The 100 Best ’90s Movies


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Aug 22, 2023

The 100 Best ’90s Movies

Nobody knows exactly when Stanley Kubrick first read Arthur Schnitzler’s 1926 “Traumnovelle” (did Kubrick find it in his father’s library sometime in the 1940s, or did Kirk Douglas’ psychiatrist give

Nobody knows exactly when Stanley Kubrick first read Arthur Schnitzler’s 1926 “Traumnovelle” (did Kubrick find it in his father’s library sometime in the 1940s, or did Kirk Douglas’ psychiatrist give it to him on the set of “Spartacus,” as the actor once claimed?), but what is known for certain is that Kubrick had been actively trying to adapt it for at least 26 years by the time “Eyes Wide Shut” began principal production in November 1996, and that he suffered a fatal heart attack just two days after screening his near-final cut for the film’s stars and executives in March 1999. In that light, it’s hard to say if the process of making the movie — a process that famously included what was, at the time, the longest continuous shoot ever recorded for a narrative feature — is what killed Kubrick, or if it’s what had been keeping him alive. Either way, his death only adds to the mystique of the masterpiece that had mattered to him above all others, a crepuscular vision of identity, obsession, and the ultimate reconciliation between dreams and reality.

And yet “Eyes Wide Shut” hardly requires its astounding meta-textual mythology (which includes the tabloid fascination around Tom Cruise and Nicole Kidman’s ill-fated marriage) to earn its place as the definitive film of the 1990s. What’s more important is that its release in the last year of the last decade of the 20th century feels like a fated rhyme for the fin-de-siècle energy of Schnitzler’s novella — set in Vienna roughly 100 years earlier — a rhyme that resonates with another story about upper-class people floating so high above their own lives they can see the whole world clearly save for the abyss that’s yawning open at their feet.

Side-eyed for years before the film’s beguiling power began to more fully reveal itself (Kubrick’s swansong proving to be every inch as mysterious and rich with meaning as “The Shining” or “2001: A Space Odyssey”), “Eyes Wide Shut” is a clenched sleepwalk through a swirl of overlapping dreamstates. Its ample tension — often as sudden and sibylline as arousal itself — is generated by a once-unflappable man’s urgent search for equilibrium after his wife shares a sexual fantasy that shatters his sense of self and sends him teetering down the rabbit-hole of his own fear and desire.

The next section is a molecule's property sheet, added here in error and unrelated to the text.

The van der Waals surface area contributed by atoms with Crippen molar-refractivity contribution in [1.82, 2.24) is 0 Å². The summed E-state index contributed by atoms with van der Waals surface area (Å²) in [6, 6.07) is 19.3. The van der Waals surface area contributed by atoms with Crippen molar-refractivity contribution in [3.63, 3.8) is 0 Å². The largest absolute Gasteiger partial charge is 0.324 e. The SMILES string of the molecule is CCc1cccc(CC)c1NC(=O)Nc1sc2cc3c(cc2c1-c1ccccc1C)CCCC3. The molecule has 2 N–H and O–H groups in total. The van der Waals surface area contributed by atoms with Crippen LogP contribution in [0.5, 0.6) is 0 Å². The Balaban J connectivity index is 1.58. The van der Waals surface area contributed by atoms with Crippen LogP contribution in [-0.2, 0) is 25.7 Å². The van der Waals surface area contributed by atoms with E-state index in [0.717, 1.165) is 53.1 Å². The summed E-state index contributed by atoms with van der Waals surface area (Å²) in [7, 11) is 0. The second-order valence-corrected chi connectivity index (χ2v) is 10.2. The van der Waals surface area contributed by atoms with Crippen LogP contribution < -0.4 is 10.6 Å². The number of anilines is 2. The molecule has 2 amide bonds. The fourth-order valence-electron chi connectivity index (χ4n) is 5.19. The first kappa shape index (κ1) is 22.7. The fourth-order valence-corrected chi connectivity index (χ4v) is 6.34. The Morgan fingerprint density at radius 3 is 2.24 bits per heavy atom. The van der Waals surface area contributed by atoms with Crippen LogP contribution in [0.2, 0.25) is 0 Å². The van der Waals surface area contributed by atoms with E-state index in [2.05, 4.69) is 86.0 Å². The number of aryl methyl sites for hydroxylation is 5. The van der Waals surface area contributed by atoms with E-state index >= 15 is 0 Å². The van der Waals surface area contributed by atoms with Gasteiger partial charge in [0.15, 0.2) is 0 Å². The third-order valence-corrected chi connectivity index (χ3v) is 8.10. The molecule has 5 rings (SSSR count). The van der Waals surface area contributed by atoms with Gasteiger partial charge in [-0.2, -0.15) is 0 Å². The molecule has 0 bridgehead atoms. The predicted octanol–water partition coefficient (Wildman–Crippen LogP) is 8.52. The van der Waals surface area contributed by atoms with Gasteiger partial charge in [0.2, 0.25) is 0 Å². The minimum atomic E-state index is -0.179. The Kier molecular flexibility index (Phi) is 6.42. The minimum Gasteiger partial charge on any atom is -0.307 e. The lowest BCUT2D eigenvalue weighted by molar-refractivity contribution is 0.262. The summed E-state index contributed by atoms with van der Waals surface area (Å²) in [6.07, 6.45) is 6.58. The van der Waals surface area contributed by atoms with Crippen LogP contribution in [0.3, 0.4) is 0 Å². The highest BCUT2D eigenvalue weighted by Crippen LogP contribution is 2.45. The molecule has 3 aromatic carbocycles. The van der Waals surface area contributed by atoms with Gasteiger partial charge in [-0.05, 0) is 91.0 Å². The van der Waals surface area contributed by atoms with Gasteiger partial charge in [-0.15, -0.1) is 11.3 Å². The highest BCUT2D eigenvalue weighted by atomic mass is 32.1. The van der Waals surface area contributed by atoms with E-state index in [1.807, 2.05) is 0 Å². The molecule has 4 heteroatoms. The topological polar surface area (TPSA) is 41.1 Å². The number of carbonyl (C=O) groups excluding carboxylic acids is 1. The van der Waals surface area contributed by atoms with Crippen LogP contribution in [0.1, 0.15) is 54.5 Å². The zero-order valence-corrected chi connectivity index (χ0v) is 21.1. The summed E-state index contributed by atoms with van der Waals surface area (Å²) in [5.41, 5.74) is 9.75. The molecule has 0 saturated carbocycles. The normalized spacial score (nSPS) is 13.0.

One night, the good Dr. Bill Harford is the same toothy and confident Tom Cruise who’d become the face of Hollywood itself in the ’90s. The next, he’s fighting back flop sweat as he gets lost in the liminal spaces that he used to stride right through; the liminal spaces between yesterday and tomorrow, public decorum and private decadence, affluent social-climbers and the sinister ultra-rich they serve (masters of the universe who’ve fetishized their role in our plutocracy to the point where they can’t even throw a simple orgy without turning it into a semi-ridiculous “Sleep No More,” or get themselves off without putting the fear of God into an uninvited guest).

The reality of one night may never be able to tell the whole truth, but no dream is ever just a dream (nor is “Fidelio” just the name of a Beethoven opera). While Bill’s dark night of the soul may trace back to a book that entranced Kubrick as a young man, “Eyes Wide Shut” is so infinite and arresting for how it seizes on the movies’ ability to double-project truth and illusion at the same time. Lit by the St. Elmo’s Fire of a million christmas lights, set in an unreal Manhattan suspended between memory and invention (after expatriating to England, Kubrick never again stepped foot in his native city), and shot with a gauzy somnolence that grounds its kabuki-like performances in a place of raw emotionality, “Eyes Wide Shut” is a peerlessly lucid distillation of why dreams will always be reality’s most intimate bed partner — a mask resting on a pillow in place of the man who mistook it for his disguise.

“Eyes Wide Shut” may not seem to be as epochal or predictive as some of the other films on this list, but no other ’90s movie — not “Safe,” “The Truman Show,” or even “The Matrix” — left us with a more accurate sense of what it would feel like to live in the 21st century. In a word: “Fuck.” —DE